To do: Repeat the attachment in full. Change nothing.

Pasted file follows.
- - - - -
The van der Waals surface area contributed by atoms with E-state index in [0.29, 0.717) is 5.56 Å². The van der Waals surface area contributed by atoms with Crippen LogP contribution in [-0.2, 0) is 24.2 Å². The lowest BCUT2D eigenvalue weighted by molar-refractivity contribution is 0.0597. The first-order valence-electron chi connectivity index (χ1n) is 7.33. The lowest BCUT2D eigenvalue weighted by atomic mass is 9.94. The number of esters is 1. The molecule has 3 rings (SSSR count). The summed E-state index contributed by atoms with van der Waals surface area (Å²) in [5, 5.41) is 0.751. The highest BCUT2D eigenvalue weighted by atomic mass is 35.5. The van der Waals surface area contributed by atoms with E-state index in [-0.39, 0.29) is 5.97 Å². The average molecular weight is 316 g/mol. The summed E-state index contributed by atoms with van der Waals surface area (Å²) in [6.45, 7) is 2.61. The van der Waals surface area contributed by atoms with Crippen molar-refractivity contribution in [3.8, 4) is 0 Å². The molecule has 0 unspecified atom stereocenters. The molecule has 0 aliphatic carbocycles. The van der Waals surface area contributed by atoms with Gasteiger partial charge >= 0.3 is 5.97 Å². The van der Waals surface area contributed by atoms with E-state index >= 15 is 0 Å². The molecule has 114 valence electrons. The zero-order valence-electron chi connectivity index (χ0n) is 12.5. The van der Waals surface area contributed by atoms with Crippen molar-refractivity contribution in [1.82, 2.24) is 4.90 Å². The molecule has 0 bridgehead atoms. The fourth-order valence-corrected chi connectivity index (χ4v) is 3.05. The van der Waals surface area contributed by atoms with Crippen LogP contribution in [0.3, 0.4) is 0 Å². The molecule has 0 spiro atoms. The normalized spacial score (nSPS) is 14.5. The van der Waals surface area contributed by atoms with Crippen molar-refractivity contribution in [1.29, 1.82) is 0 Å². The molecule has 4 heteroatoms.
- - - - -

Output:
The van der Waals surface area contributed by atoms with E-state index in [0.29, 0.717) is 5.56 Å². The van der Waals surface area contributed by atoms with Crippen LogP contribution in [-0.2, 0) is 24.2 Å². The lowest BCUT2D eigenvalue weighted by molar-refractivity contribution is 0.0597. The first-order valence-electron chi connectivity index (χ1n) is 7.33. The lowest BCUT2D eigenvalue weighted by atomic mass is 9.94. The number of esters is 1. The molecule has 3 rings (SSSR count). The summed E-state index contributed by atoms with van der Waals surface area (Å²) in [5, 5.41) is 0.751. The highest BCUT2D eigenvalue weighted by atomic mass is 35.5. The van der Waals surface area contributed by atoms with E-state index in [-0.39, 0.29) is 5.97 Å². The average molecular weight is 316 g/mol. The summed E-state index contributed by atoms with van der Waals surface area (Å²) in [6.45, 7) is 2.61. The van der Waals surface area contributed by atoms with Crippen molar-refractivity contribution in [3.8, 4) is 0 Å². The molecule has 0 unspecified atom stereocenters. The molecule has 0 aliphatic carbocycles. The van der Waals surface area contributed by atoms with Gasteiger partial charge >= 0.3 is 5.97 Å². The van der Waals surface area contributed by atoms with E-state index >= 15 is 0 Å². The molecule has 114 valence electrons. The zero-order valence-electron chi connectivity index (χ0n) is 12.5. The van der Waals surface area contributed by atoms with Crippen molar-refractivity contribution in [1.82, 2.24) is 4.90 Å². The molecule has 0 bridgehead atoms. The fourth-order valence-corrected chi connectivity index (χ4v) is 3.05. The van der Waals surface area contributed by atoms with Crippen LogP contribution in [0.3, 0.4) is 0 Å². The molecule has 0 spiro atoms. The normalized spacial score (nSPS) is 14.5. The van der Waals surface area contributed by atoms with Crippen molar-refractivity contribution in [1.29, 1.82) is 0 Å². The molecule has 4 heteroatoms.